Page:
Diabetes risk factors and complications

Diabetes risk factors and complications A59 (P87) Carrying more ‘favourable adiposity’ genetic factors is associated with higher adiposity but lower ectopic fat and lower risk of Type 2 diabetesH YAGHOOTKAR1, Y Ji1, AM Yiorkas2,3, J Tyrrell1, SE Jones1, R Beaumont1, AR Wood1, AIF Blakemore2,3, JD Bell4 and TM Frayling11Genetics of Human Complex Traits, University of Exeter Medical School, Exeter, UK, 2Section of Investigative Medicine, Imperial College London, London, UK, 3Department of Life Sciences, Brunel University London, Uxbridge, UK, 4Research Centre for Optimal Health, University of Westminster, London, UKAims: There are obese individuals who can live without Type 2 diabetes throughout their lives. Genetic studies have found genetic variants where the allele associated with higher adiposity is associated with lower risk of Type 2 diabetes. We took a novel approach to find more of these genetic variants to understand the underlying mechanisms.Methods: We used 451,000 individuals from UK Biobank to find genetic variants associated with body fat percentage as a measure of adiposity. We then used data from published genome‐wide association studies (GWASs) in a multivariate test to find ‘favourable adiposity’ alleles associated with higher adiposity but a ‘favourable’ metabolic phenotype: higher HDL‐C, adiponectin, sex hormone binding globulin, but lower triglycerides, fasting insulin and alanine transaminase.Results: http://www.deepdyve.com/assets/images/DeepDyve-Logo-lg.png Diabetic Medicine Wiley

Diabetes risk factors and complications

Loading next page...
 
/lp/wiley/diabetes-risk-factors-and-complications-TidLr0gkv0
Publisher
Wiley Subscription Services, Inc., A Wiley Company
Copyright
Diabetic Medicine © 2018 Diabetes UK
ISSN
0742-3071
eISSN
1464-5491
D.O.I.
10.1111/dme.11_13570
Publisher site
See Article on Publisher Site

Abstract

A59 (P87) Carrying more ‘favourable adiposity’ genetic factors is associated with higher adiposity but lower ectopic fat and lower risk of Type 2 diabetesH YAGHOOTKAR1, Y Ji1, AM Yiorkas2,3, J Tyrrell1, SE Jones1, R Beaumont1, AR Wood1, AIF Blakemore2,3, JD Bell4 and TM Frayling11Genetics of Human Complex Traits, University of Exeter Medical School, Exeter, UK, 2Section of Investigative Medicine, Imperial College London, London, UK, 3Department of Life Sciences, Brunel University London, Uxbridge, UK, 4Research Centre for Optimal Health, University of Westminster, London, UKAims: There are obese individuals who can live without Type 2 diabetes throughout their lives. Genetic studies have found genetic variants where the allele associated with higher adiposity is associated with lower risk of Type 2 diabetes. We took a novel approach to find more of these genetic variants to understand the underlying mechanisms.Methods: We used 451,000 individuals from UK Biobank to find genetic variants associated with body fat percentage as a measure of adiposity. We then used data from published genome‐wide association studies (GWASs) in a multivariate test to find ‘favourable adiposity’ alleles associated with higher adiposity but a ‘favourable’ metabolic phenotype: higher HDL‐C, adiponectin, sex hormone binding globulin, but lower triglycerides, fasting insulin and alanine transaminase.Results:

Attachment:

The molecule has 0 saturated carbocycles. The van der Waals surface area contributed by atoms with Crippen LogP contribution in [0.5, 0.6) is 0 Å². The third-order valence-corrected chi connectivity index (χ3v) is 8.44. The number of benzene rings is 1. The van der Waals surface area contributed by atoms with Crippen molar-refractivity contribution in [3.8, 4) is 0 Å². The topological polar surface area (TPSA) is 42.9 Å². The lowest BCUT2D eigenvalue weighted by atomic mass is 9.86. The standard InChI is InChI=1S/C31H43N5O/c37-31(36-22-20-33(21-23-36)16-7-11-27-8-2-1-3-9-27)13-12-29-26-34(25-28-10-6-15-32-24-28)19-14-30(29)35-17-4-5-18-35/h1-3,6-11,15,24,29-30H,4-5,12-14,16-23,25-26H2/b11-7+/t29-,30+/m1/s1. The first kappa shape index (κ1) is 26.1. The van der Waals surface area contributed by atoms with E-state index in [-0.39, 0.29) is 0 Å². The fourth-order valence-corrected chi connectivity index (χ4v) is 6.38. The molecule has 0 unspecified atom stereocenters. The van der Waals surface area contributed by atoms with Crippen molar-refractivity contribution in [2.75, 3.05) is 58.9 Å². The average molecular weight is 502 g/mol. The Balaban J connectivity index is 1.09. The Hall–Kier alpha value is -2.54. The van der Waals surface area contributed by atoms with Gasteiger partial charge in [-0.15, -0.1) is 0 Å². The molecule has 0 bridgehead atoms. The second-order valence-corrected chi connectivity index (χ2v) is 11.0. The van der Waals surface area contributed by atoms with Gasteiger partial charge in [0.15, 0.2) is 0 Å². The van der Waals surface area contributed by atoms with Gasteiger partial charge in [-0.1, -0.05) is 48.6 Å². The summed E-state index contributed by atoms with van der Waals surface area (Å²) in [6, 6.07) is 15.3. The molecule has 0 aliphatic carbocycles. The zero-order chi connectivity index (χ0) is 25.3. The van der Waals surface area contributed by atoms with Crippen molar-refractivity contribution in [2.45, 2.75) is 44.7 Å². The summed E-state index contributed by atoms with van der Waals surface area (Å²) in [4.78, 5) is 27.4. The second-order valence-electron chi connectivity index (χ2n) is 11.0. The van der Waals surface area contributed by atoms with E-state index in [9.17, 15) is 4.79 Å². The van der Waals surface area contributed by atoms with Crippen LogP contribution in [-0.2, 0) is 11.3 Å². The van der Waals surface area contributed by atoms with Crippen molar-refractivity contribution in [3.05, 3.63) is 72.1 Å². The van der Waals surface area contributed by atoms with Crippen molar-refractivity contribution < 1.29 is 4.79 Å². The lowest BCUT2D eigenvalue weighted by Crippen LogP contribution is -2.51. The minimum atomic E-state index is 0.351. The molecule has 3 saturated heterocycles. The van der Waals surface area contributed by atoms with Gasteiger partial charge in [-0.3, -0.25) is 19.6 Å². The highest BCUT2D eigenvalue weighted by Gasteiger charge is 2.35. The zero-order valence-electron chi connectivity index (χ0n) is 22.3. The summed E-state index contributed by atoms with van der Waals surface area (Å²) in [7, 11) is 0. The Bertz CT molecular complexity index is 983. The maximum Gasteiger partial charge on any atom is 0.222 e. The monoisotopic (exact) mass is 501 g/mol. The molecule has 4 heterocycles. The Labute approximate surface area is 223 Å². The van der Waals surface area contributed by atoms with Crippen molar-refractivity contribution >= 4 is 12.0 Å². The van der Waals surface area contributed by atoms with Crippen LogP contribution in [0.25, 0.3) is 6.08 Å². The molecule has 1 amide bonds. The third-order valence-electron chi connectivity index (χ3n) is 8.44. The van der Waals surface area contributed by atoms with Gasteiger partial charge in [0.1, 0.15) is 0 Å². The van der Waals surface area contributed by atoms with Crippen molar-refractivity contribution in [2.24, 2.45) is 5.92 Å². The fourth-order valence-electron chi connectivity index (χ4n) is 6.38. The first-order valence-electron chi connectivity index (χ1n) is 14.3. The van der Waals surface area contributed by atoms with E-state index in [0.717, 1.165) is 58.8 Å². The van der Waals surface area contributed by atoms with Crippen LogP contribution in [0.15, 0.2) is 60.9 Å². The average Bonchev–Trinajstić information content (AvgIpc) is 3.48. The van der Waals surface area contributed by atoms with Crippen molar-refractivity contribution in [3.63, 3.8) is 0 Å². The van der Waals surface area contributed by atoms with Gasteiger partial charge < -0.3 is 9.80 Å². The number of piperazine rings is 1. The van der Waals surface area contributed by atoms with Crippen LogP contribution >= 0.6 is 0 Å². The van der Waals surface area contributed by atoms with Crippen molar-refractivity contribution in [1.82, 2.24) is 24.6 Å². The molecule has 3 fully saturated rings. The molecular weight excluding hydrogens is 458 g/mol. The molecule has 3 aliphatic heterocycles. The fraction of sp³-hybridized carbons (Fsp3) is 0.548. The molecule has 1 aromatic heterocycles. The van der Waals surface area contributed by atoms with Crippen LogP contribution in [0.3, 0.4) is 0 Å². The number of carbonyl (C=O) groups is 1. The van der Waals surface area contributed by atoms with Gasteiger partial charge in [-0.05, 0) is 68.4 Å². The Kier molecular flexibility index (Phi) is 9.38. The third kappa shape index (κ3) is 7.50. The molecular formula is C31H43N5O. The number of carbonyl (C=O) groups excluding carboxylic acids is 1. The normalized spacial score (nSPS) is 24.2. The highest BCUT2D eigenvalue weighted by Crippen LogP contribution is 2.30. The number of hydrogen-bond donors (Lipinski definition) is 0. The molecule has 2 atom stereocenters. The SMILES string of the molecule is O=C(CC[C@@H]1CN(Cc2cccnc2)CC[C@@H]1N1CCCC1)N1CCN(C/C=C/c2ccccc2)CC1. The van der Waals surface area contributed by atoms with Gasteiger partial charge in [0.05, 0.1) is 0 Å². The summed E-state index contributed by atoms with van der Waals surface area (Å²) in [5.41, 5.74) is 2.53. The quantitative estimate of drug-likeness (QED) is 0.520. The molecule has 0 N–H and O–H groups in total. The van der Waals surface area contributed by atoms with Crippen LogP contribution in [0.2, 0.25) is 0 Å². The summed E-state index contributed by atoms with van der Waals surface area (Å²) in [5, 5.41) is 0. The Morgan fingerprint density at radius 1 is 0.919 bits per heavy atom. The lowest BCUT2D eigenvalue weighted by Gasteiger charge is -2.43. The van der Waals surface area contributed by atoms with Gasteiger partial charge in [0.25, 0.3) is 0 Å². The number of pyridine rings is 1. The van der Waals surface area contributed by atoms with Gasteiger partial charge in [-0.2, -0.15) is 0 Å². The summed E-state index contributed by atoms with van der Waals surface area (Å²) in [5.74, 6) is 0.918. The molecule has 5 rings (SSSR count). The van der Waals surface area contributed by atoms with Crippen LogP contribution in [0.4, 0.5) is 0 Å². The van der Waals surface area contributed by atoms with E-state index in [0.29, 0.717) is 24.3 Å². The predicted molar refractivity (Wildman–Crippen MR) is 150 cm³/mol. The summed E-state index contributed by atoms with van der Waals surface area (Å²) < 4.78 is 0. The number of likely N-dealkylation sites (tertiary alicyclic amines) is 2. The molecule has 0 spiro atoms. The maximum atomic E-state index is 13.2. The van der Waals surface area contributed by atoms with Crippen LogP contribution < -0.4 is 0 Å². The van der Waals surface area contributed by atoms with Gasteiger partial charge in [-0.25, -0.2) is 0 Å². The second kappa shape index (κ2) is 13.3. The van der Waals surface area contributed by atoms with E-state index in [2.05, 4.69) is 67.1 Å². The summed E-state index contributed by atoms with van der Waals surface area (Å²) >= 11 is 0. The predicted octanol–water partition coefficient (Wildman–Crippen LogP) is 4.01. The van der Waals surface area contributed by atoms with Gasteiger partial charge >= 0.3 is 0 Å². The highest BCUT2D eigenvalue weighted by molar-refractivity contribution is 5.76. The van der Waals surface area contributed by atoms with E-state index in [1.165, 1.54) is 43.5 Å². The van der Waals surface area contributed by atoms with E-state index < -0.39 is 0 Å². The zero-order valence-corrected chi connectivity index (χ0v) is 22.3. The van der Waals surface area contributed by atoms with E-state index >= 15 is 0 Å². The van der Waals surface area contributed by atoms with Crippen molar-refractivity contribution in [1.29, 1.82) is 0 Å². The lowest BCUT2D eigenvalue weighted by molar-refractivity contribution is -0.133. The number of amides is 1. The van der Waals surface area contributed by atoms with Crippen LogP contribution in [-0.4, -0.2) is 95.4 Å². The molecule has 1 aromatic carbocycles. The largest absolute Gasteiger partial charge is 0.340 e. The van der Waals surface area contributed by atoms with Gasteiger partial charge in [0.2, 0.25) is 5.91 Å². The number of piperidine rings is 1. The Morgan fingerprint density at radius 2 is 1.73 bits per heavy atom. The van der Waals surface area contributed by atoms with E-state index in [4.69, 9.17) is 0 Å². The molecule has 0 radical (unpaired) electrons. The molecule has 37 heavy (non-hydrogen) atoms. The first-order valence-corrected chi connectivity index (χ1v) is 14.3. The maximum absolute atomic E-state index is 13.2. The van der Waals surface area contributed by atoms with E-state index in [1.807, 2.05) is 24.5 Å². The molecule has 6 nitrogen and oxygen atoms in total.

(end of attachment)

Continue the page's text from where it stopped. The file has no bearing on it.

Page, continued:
Journal

Diabetic MedicineWiley

Published: Jan 1, 2018

There are no references for this article.

You’re reading a free preview. Subscribe to read the entire article.


DeepDyve is your
personal research library

It’s your single place to instantly
discover and read the research
that matters to you.

Enjoy affordable access to
over 18 million articles from more than
15,000 peer-reviewed journals.

All for just $49/month

Explore the DeepDyve Library

Search

Query the DeepDyve database, plus search all of PubMed and Google Scholar seamlessly

Organize

Save any article or search result from DeepDyve, PubMed, and Google Scholar... all in one place.

Access

Get unlimited, online access to over 18 million full-text articles from more than 15,000 scientific journals.

Your journals are on DeepDyve

Read from thousands of the leading scholarly journals from SpringerNature, Elsevier, Wiley-Blackwell, Oxford University Press and more.

All the latest content is available, no embargo periods.

See the journals in your area

DeepDyve

Freelancer

DeepDyve

Pro

Price

FREE

$49/month
$360/year

Save searches from
Google Scholar,
PubMed

Create lists to
organize your research

Export lists, citations

Read DeepDyve articles

Abstract access only

Unlimited access to over
18 million full-text articles

Print

20 pages / month

PDF Discount

20% off